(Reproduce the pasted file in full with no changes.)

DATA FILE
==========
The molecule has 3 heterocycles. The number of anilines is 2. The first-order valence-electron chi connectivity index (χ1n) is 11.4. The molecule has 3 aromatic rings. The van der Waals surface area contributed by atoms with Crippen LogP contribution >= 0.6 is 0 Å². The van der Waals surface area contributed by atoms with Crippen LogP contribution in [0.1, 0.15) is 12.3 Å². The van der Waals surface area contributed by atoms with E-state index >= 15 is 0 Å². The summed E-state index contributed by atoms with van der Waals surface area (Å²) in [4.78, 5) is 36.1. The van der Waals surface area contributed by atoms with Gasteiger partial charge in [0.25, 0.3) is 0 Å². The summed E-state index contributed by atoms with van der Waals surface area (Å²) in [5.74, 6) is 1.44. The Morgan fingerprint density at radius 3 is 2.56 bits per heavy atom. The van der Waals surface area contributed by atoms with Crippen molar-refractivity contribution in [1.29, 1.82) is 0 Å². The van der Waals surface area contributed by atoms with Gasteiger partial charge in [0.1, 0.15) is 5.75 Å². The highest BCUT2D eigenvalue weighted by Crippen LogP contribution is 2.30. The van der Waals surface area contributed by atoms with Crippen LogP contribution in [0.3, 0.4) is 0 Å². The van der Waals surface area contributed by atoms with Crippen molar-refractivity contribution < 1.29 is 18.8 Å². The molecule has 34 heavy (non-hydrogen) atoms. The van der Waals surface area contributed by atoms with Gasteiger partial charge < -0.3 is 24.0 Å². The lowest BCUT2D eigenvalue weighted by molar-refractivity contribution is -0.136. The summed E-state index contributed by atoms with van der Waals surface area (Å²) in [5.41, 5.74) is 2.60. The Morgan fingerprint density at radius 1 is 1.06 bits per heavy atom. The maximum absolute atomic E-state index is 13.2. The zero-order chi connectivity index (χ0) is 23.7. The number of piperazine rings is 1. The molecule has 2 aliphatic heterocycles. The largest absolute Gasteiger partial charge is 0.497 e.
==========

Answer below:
The molecule has 3 heterocycles. The number of anilines is 2. The first-order valence-electron chi connectivity index (χ1n) is 11.4. The molecule has 3 aromatic rings. The van der Waals surface area contributed by atoms with Crippen LogP contribution >= 0.6 is 0 Å². The van der Waals surface area contributed by atoms with Crippen LogP contribution in [0.1, 0.15) is 12.3 Å². The van der Waals surface area contributed by atoms with E-state index >= 15 is 0 Å². The summed E-state index contributed by atoms with van der Waals surface area (Å²) in [4.78, 5) is 36.1. The van der Waals surface area contributed by atoms with Gasteiger partial charge in [0.25, 0.3) is 0 Å². The summed E-state index contributed by atoms with van der Waals surface area (Å²) in [5.74, 6) is 1.44. The Morgan fingerprint density at radius 3 is 2.56 bits per heavy atom. The van der Waals surface area contributed by atoms with Crippen molar-refractivity contribution in [1.29, 1.82) is 0 Å². The van der Waals surface area contributed by atoms with Gasteiger partial charge in [0.1, 0.15) is 5.75 Å². The highest BCUT2D eigenvalue weighted by Crippen LogP contribution is 2.30. The van der Waals surface area contributed by atoms with Crippen LogP contribution in [0.3, 0.4) is 0 Å². The van der Waals surface area contributed by atoms with Crippen molar-refractivity contribution < 1.29 is 18.8 Å². The molecule has 34 heavy (non-hydrogen) atoms. The van der Waals surface area contributed by atoms with Gasteiger partial charge < -0.3 is 24.0 Å². The lowest BCUT2D eigenvalue weighted by molar-refractivity contribution is -0.136. The summed E-state index contributed by atoms with van der Waals surface area (Å²) in [5.41, 5.74) is 2.60. The Morgan fingerprint density at radius 1 is 1.06 bits per heavy atom. The maximum absolute atomic E-state index is 13.2. The zero-order chi connectivity index (χ0) is 23.7. The number of piperazine rings is 1. The molecule has 2 aliphatic heterocycles. The largest absolute Gasteiger partial charge is 0.497 e.